Q131 Mr. Carswell: When your predecessor, Estelle Morris, quit when she realised that the QCA had made a cock-up over testing, I seem to remember that she found the humility to say sorry. Will you be saying sorry?
Ed Balls: I do not actually think that that is a correct description of what happened with Estelle Morris. I have said that it is unacceptable. The QCA's Ken Boston said on the radio this morning that he apologised for what had happened and for the way in which ETS had let down schools and parents.
Q132 Mr. Carswell: But you will not apologise.
Ed Balls: I am really upset, like you are, about what has happened, and I want to know what has gone on. That is why I am having an inquiry.
Q133 Mr. Chaytor: The Sutherland inquiry has two strands. He will report privately to you but publicly to Ofqual.
Ed Balls: We will make both reports public, but there will not be a series of public evidence hearings. He will conduct his inquiries for Ofqual and the Department and make them public. I do not think that there is any difference in-
Q134 Mr. Chaytor: So as soon as you receive the Sutherland report, it will be published.
Ed Balls: Yes.
Q135 Mr. Chaytor: Should the contract with ETS also be published?
Ed Balls: That may be something that Lord Sutherland can look at. I cannot tell you today whether, legally, that is possible, but I am sure that Lord Sutherland will want to provide the fullest information in his inquiry. If it is possible for him to publish the contract, I am sure that he will. He has not been given any indication that we want him to keep anything private, but there will be commercial and legal issues for him to look at.
Q136 Mr. Chaytor: You told us earlier that the value of the contract was £165 million over five years, so the key commercial factor of the contract is already in the public domain.
Ed Balls: That would have been announced to Parliament.
Q137 Mr. Chaytor: But given that the terms of reference for Lord Sutherland's response to you focus largely on the nature of the contract, how can the contract remain secret if there is to be adequate public scrutiny of it?
Ed Balls: I gave you an open and candid answer, which was that I did not know whether there would be any legal or commercial reasons why it was not possible to publish the contract. I am sure that if it is legally possible, Lord Sutherland will want to do so. From my point of view, that would be highly desirable.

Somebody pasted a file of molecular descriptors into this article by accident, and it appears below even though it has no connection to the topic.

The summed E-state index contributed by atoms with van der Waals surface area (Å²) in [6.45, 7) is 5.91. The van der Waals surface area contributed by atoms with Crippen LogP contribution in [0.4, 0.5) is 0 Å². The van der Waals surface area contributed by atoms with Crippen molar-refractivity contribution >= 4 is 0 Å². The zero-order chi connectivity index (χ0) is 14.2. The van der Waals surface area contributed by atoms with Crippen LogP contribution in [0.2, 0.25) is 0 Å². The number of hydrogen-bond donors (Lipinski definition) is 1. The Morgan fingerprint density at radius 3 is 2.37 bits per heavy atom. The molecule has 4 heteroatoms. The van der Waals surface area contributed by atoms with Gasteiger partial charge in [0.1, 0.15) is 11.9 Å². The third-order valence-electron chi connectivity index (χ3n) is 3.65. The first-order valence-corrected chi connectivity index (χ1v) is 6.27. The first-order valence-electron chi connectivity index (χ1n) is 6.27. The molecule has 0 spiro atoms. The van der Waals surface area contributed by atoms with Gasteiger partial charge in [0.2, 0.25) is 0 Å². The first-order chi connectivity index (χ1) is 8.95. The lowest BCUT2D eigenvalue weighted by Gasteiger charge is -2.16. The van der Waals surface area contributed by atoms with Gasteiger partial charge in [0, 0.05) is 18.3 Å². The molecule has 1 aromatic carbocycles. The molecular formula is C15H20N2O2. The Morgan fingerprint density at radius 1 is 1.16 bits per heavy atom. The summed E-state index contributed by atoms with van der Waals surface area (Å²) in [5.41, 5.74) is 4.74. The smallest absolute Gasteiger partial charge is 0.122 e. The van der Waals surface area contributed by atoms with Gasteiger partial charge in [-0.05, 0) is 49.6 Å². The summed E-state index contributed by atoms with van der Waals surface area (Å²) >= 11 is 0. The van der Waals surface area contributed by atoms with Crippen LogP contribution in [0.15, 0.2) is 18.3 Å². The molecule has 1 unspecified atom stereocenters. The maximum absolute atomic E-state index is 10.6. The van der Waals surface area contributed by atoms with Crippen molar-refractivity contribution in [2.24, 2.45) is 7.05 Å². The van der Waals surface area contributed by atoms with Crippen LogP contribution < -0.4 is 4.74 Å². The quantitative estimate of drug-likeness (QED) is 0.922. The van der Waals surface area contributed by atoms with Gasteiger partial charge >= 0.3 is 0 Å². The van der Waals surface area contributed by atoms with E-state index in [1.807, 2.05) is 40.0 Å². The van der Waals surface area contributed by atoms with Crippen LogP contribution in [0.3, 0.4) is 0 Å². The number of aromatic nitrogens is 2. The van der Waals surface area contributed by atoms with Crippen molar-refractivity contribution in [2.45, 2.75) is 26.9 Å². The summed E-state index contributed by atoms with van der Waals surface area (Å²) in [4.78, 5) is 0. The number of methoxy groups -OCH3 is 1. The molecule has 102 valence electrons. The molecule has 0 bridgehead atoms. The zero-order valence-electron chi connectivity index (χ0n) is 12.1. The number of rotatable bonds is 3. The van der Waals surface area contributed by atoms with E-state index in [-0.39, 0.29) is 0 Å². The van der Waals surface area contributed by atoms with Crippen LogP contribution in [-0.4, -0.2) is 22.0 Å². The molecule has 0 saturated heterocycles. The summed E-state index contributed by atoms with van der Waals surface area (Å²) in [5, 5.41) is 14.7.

Jon Thompson: This was a European
Union public procurement process that led to the announcement on
Q138 Mr. Chaytor: But you are not aware of any further legal or commercial obstacles that would prevent the whole contract from being in the public domain.
Jon Thompson: I need to be very clear about this: that contract is between two bodies, neither of which is the Department, so I cannot actually answer that question for you. Sorry.
Q139 Paul Holmes: To return to the old-fashioned concept of ministerial responsibility, one frustration for MPs these days is that when we ask a Minister something, they will say, "Oh, you'll have to ask Railtrack, you'll have to ask the Learning and Skills Council, you'll have to ask the primary care trust-that's not our problem." You are effectively saying that whatever comes out of the Sutherland inquiry, it is the fault either of Ken Boston and the QCA, or ETS, or both, but it is certainly not yours. As you say, you have published this morning the terms of reference for the Sutherland inquiry, and the first point says that it should look at how the QCA has discharged its remit. Should not the first point be to look at the adequacy of the remit from you and your Department?
Ed Balls: I understand the point that you are trying to make, but I have said from the beginning that the reason why Jim Knight came last Monday, the reason why I am here today and the reason why I wrote to the Chair of the Select Committee on 4 July is that Ministers are accountable to Parliament for the delivery of schools policy, including the testing regime. I have no problem with that, and the Sutherland inquiry's terms of reference say that Lord Sutherland will look at the "appropriateness of the Department's arrangements to monitor QCA's delivery against its remit." So he has got to look at whether the Department, as well as the QCA, was doing its job. Nothing is out of bounds for Lord Sutherland. He can look at the whole process, and I am very happy for him to look at whether the original remit was properly specified.